Hyperthyroidism during pregnancy: Treatment
- Douglas S Ross, MD
Douglas S Ross, MD
- Section Editor — Thyroid Disease
- Professor of Medicine
- Harvard Medical School
- Section Editors
- David S Cooper, MD
David S Cooper, MD
- Editor-in-Chief — Endocrinology
- Section Editor — Pituitary Disease; Thyroid Disease
- Professor of Medicine and International Health
- Johns Hopkins University School of Medicine
- Charles J Lockwood, MD, MHCM
Charles J Lockwood, MD, MHCM
- Section Editor — Obstetrics
- Senior Vice President, USF Health
- Dean, Morsani College of Medicine
- Professor, Obstetrics and Gynecology
- University of South Florida
The evaluation and treatment of pregnant women with hyperthyroidism parallels that of nonpregnant women and men, but presents some unique problems. There are several important issues that must be considered when hyperthyroidism occurs during pregnancy. These include understanding the indications for treatment, the therapeutic options for pregnant women, and the goals of antithyroid drug (ATD) therapy.
The treatment of hyperthyroidism during pregnancy is presented here. The clinical manifestations, diagnosis, and causes of hyperthyroidism and other aspects of thyroid disease during pregnancy are discussed separately. (See "Hyperthyroidism during pregnancy: Clinical manifestations, diagnosis, and causes" and "Overview of thyroid disease in pregnancy".)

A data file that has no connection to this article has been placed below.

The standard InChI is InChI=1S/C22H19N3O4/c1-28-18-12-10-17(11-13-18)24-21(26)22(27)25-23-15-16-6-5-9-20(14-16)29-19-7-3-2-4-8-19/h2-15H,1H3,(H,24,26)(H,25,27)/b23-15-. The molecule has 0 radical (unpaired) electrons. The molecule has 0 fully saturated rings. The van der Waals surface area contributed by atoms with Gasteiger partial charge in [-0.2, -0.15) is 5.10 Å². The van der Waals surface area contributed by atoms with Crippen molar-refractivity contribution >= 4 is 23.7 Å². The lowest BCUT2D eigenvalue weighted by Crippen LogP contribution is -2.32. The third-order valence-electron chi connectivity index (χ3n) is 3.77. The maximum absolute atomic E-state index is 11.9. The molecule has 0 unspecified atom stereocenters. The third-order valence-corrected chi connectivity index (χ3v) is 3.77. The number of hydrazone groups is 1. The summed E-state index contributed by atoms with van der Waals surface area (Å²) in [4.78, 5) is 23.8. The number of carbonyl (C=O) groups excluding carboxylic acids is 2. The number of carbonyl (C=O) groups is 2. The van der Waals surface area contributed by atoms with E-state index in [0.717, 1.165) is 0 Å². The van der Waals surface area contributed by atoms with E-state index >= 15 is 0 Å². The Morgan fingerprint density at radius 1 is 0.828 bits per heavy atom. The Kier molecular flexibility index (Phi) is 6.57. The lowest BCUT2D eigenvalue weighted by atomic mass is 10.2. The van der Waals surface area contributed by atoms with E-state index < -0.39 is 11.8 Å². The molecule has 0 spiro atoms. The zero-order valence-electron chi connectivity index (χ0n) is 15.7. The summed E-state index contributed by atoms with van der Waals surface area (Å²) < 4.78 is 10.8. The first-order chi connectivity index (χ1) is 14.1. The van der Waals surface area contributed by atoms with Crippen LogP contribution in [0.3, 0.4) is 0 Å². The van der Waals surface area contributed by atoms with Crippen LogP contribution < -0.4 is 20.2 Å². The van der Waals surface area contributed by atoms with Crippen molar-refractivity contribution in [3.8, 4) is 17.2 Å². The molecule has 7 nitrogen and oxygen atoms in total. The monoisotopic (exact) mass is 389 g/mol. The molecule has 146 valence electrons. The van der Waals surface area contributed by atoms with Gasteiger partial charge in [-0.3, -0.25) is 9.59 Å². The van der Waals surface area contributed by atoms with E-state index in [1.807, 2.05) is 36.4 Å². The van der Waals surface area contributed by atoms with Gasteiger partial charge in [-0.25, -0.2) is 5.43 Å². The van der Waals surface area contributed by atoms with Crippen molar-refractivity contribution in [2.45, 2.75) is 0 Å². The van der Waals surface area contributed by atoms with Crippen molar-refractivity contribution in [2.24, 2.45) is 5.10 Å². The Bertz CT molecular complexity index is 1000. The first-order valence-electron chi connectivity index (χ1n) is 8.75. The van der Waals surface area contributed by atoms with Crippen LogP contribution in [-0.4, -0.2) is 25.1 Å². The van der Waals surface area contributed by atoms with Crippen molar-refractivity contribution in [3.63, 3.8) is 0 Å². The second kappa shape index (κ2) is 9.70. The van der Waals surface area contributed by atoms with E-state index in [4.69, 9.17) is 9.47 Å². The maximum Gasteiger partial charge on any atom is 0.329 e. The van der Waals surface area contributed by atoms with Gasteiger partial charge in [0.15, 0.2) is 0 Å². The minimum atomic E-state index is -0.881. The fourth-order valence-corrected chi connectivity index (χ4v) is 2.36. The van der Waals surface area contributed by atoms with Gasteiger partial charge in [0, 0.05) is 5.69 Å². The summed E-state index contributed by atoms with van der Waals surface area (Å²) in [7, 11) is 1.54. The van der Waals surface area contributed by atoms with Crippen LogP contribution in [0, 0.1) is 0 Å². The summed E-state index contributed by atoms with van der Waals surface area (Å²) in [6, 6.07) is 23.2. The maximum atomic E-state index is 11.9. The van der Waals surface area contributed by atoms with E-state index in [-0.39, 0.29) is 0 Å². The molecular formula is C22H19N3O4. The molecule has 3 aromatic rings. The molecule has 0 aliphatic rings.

The Endocrine Society and the American Thyroid Association (ATA) have published clinical guidelines for the management of thyroid dysfunction during pregnancy that are similar to the approach outlined here [1-3]. Treatment recommendations are predominantly based upon observational studies and clinical experience.
Indications — Graves' disease and human chorionic gonadotropin (hCG)-mediated hyperthyroidism are the most common causes of hyperthyroidism during pregnancy; toxic adenomas and toxic multinodular goiter are seen less commonly. (See "Hyperthyroidism during pregnancy: Clinical manifestations, diagnosis, and causes", section on 'Establishing the cause'.)
hCG-mediated hyperthyroidism (gestational transient thyrotoxicosis) is usually transient and does not require treatment. Similarly, the thyroid hyperfunction in women with hyperemesis gravidarum usually does not require treatment because it is mild and subsides as hCG production falls (typically by 14 to 18 weeks gestation). Women with severe hyperemesis, however, require treatment of dehydration with intravenous fluids. (See "Treatment and outcome of nausea and vomiting of pregnancy".)
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- Therapeutic options
- Beta blockers
- - Possible teratogenicity
- - Choice of drug
- - Dose and monitoring
- - Nursing
- T4 administration
- FETAL HYPERTHYROIDISM
- Measurement of maternal antibodies
- - Fetal blood sampling
- Neonatal hyperthyroidism
- POSTPARTUM ISSUES
- INFORMATION FOR PATIENTS
- SUMMARY AND RECOMMENDATIONS
- Fetal monitoring